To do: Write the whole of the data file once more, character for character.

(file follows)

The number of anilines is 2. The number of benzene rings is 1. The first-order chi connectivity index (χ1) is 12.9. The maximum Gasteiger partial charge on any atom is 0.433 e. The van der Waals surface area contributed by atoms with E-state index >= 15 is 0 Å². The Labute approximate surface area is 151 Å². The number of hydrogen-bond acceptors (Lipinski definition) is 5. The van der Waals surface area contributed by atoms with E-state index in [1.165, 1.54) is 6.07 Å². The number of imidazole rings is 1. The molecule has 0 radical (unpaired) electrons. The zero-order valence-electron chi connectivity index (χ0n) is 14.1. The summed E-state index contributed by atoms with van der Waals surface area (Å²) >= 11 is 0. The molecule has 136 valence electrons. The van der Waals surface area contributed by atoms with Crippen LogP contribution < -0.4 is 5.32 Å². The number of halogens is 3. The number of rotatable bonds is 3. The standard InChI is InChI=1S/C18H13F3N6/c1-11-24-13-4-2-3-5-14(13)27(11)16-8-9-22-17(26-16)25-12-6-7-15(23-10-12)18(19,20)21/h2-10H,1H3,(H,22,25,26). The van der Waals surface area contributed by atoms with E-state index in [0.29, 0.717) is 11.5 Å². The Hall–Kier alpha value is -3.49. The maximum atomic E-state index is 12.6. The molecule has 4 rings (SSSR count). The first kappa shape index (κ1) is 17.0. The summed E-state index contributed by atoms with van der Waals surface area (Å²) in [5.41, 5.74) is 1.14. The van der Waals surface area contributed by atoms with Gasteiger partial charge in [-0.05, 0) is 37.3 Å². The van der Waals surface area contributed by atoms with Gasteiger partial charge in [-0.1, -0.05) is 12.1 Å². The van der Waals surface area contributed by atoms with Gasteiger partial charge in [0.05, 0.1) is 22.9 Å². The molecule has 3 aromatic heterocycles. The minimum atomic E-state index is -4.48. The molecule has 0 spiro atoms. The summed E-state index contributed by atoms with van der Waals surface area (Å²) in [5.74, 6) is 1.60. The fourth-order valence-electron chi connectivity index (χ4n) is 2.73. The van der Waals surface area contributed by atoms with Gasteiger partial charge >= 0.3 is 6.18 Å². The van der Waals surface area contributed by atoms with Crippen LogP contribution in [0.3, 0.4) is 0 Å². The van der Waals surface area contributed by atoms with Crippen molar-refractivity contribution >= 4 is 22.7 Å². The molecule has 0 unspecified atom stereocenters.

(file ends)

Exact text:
The number of anilines is 2. The number of benzene rings is 1. The first-order chi connectivity index (χ1) is 12.9. The maximum Gasteiger partial charge on any atom is 0.433 e. The van der Waals surface area contributed by atoms with E-state index >= 15 is 0 Å². The Labute approximate surface area is 151 Å². The number of hydrogen-bond acceptors (Lipinski definition) is 5. The van der Waals surface area contributed by atoms with E-state index in [1.165, 1.54) is 6.07 Å². The number of imidazole rings is 1. The molecule has 0 radical (unpaired) electrons. The zero-order valence-electron chi connectivity index (χ0n) is 14.1. The summed E-state index contributed by atoms with van der Waals surface area (Å²) >= 11 is 0. The molecule has 136 valence electrons. The van der Waals surface area contributed by atoms with Crippen LogP contribution < -0.4 is 5.32 Å². The number of halogens is 3. The number of rotatable bonds is 3. The standard InChI is InChI=1S/C18H13F3N6/c1-11-24-13-4-2-3-5-14(13)27(11)16-8-9-22-17(26-16)25-12-6-7-15(23-10-12)18(19,20)21/h2-10H,1H3,(H,22,25,26). The van der Waals surface area contributed by atoms with E-state index in [0.29, 0.717) is 11.5 Å². The Hall–Kier alpha value is -3.49. The maximum atomic E-state index is 12.6. The molecule has 4 rings (SSSR count). The first kappa shape index (κ1) is 17.0. The summed E-state index contributed by atoms with van der Waals surface area (Å²) in [5.41, 5.74) is 1.14. The van der Waals surface area contributed by atoms with Gasteiger partial charge in [-0.05, 0) is 37.3 Å². The van der Waals surface area contributed by atoms with Gasteiger partial charge in [-0.1, -0.05) is 12.1 Å². The van der Waals surface area contributed by atoms with Gasteiger partial charge in [0.05, 0.1) is 22.9 Å². The molecule has 3 aromatic heterocycles. The minimum atomic E-state index is -4.48. The molecule has 0 spiro atoms. The summed E-state index contributed by atoms with van der Waals surface area (Å²) in [5.74, 6) is 1.60. The fourth-order valence-electron chi connectivity index (χ4n) is 2.73. The van der Waals surface area contributed by atoms with Gasteiger partial charge >= 0.3 is 6.18 Å². The van der Waals surface area contributed by atoms with Crippen LogP contribution in [0.3, 0.4) is 0 Å². The van der Waals surface area contributed by atoms with Crippen molar-refractivity contribution >= 4 is 22.7 Å². The molecule has 0 unspecified atom stereocenters.